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The end of my Channel-ferry love affair. By Mary Kenny

Blog | By Mary Kenny | Feb 26, 2024


It’s said that you always know when you do something for the first time, but you don’t always know when you do something for the last time.

But I’m fairly sure that something I’ve done for the last time is cross the English Channel as a foot passenger.

Popping on to a ferry ’twixt Dover and Calais was a day trip I often enjoyed in times gone by (Newhaven to Dieppe was also a delight). But it has now become a grindingly disagreeable experience, as I discovered recently.

It seems the ferry companies don’t want foot passengers any more. Most of the carriers no longer allow cross-Channel transport on foot (as opposed to motor transport). Of all the ferry companies plying the waters of La Manche, only P&O welcomes tourists on foot – though I’m not sure if ‘welcome’ is the word.

The check-in time for this short sea crossing of 20 miles is a ludicrous 90 minutes in advance. The schedule of available ferries has been restricted. There is no longer a shuttle bus from the train station at Dover to the terminal. The terminal itself is harsh, stark and uncomfortable.

And the coach taking passengers from the terminal to the ferry drops off the travellers twice, along with their luggage, for forensic security procedures and passport control. On the day I travelled, there was an awful lot of hanging around in the cold, waiting to be ‘processed’.

I paid £135 to P&O for the return day trip. It was unsurprising, on the way back, that the small group of piétons vowed ‘Never again’. Pedestrians, remarked one of the travellers, are now second-class citizens on these ferries. In an era when the public are asked to used their cars less, in this context the car is still king.

Border controls are a necessity – but they can be managed speedily and efficiently. The Eurostar from London to Paris is now a superb, seamless procedure. Luggage security is part of modern life but, like the passport inspections, it seems to be exceptionally badly arranged for ferry foot passengers.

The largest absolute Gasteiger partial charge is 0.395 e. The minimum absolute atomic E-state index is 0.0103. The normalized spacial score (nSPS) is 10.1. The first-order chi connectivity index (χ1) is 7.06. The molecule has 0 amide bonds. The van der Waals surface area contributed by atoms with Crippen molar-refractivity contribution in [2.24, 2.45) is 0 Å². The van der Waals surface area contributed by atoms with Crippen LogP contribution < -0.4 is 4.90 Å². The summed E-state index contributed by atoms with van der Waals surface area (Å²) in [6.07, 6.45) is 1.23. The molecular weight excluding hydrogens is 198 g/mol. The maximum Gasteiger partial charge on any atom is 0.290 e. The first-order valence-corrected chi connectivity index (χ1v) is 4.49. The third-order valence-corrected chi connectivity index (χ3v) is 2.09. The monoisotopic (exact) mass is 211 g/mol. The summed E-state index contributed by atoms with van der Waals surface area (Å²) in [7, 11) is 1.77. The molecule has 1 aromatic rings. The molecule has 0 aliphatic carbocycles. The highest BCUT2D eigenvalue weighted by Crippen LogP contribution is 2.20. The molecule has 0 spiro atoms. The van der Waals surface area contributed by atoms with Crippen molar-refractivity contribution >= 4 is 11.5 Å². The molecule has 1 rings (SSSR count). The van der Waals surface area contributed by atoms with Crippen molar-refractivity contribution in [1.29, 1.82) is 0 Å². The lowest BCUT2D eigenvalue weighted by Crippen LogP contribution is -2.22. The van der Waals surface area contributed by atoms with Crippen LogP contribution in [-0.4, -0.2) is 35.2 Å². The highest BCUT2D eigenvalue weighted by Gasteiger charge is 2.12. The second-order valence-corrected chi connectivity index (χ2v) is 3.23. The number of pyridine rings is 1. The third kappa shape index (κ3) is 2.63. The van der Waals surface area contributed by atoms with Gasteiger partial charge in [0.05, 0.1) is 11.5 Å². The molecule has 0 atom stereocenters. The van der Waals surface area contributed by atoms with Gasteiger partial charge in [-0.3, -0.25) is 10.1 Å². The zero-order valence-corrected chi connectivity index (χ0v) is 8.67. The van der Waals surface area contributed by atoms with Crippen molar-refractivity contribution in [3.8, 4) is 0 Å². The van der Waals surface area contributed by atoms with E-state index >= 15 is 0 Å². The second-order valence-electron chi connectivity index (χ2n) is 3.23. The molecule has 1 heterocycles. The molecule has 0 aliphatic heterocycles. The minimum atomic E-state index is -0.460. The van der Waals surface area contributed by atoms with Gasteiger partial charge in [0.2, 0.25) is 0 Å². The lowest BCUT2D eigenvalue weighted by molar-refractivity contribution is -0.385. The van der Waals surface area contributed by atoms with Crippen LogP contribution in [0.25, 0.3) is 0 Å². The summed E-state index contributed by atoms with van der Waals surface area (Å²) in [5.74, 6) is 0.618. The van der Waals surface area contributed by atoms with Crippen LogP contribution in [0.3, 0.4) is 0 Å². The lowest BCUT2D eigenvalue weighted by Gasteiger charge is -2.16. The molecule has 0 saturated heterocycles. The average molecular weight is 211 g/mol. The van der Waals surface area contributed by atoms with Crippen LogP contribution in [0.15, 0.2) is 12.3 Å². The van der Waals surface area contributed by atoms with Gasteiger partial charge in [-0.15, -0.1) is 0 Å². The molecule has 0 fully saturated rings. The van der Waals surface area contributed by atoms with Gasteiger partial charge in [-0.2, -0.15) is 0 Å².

I had the pleasure of a nice lunch in Calais with a good friend. But next time I want to cross the Channel, I’ll take the Eurostar to Lille and a French train thereafter.

The day of the cross-Channel foot passenger is over.

The late Bernard Levin, who died 20 years ago this year, was once the most famous journalist of his age. He’s just appeared in a BBC programme, The Remarkable Journey of Bernard Levin, still available on BBC iPlayer.

Bernard walked out with a number of women, of whom I was one, although I think I was rather more in the chorus line than in a starring role.

My abiding recollection of our relationship was me desperately pretending to appreciate interminable hours of Wagner, when I’d much rather have listened to Cole Porter or pretty ballet music.

Bernard was immensely clever, and in many ways very sweet, but he had some old-fashioned attitudes to women. He liked to tell me, concerning literary translations, ‘Les traductions sont comme les femmes: quand elles sont belles, elles ne sont pas fidèles; quand elles sont fidèles, elles ne sont pas belles.’ ‘Translations are like women: when they are beautiful, they are not faithful; when they are faithful, they are not beautiful.’ It rhymes better in French, which is perhaps evidence of the unsatisfactory nature of translations.

As I was smitten, I was fidèle, although perhaps insufficiently belle.

Anyone who has an unused fur coat in the back of their wardrobe should give it away. Send it to Ukraine. Dispatch it to the United Nations winter appeal to keep refugees warm in cold climates.

Most British women have stopped wearing fur coats for fear of attracting the ire of animal activists, but it’s a shame if these very practical garments go to waste.

Although I don’t think animal protesters are quite so active these days – now that the Just Stop Oil lobby has taken centre stage, and lying down on motorways has become a much more exciting form of protest than throwing fake blood at women in animal pelts.

Ironically, one way to reduce the consumption of oil-based energy would be to return to wearing fur, a most effective, organic and planet-friendly form of natural heat.

An old school friend suggested we should meet again soon: ‘For it isn’t any younger we are getting.’ What a charming evocation of Hiberno-English, now probably archaic.

Old Irish phrases in English were often euphemistic and politely deflecting from the harsher realities of life, such as ‘I disremember’ instead of ‘I forget’. Or calling a relentless downpour ‘A fine soft day’.

So, it isn’t that we’re growing older. It’s just that we’re not getting younger!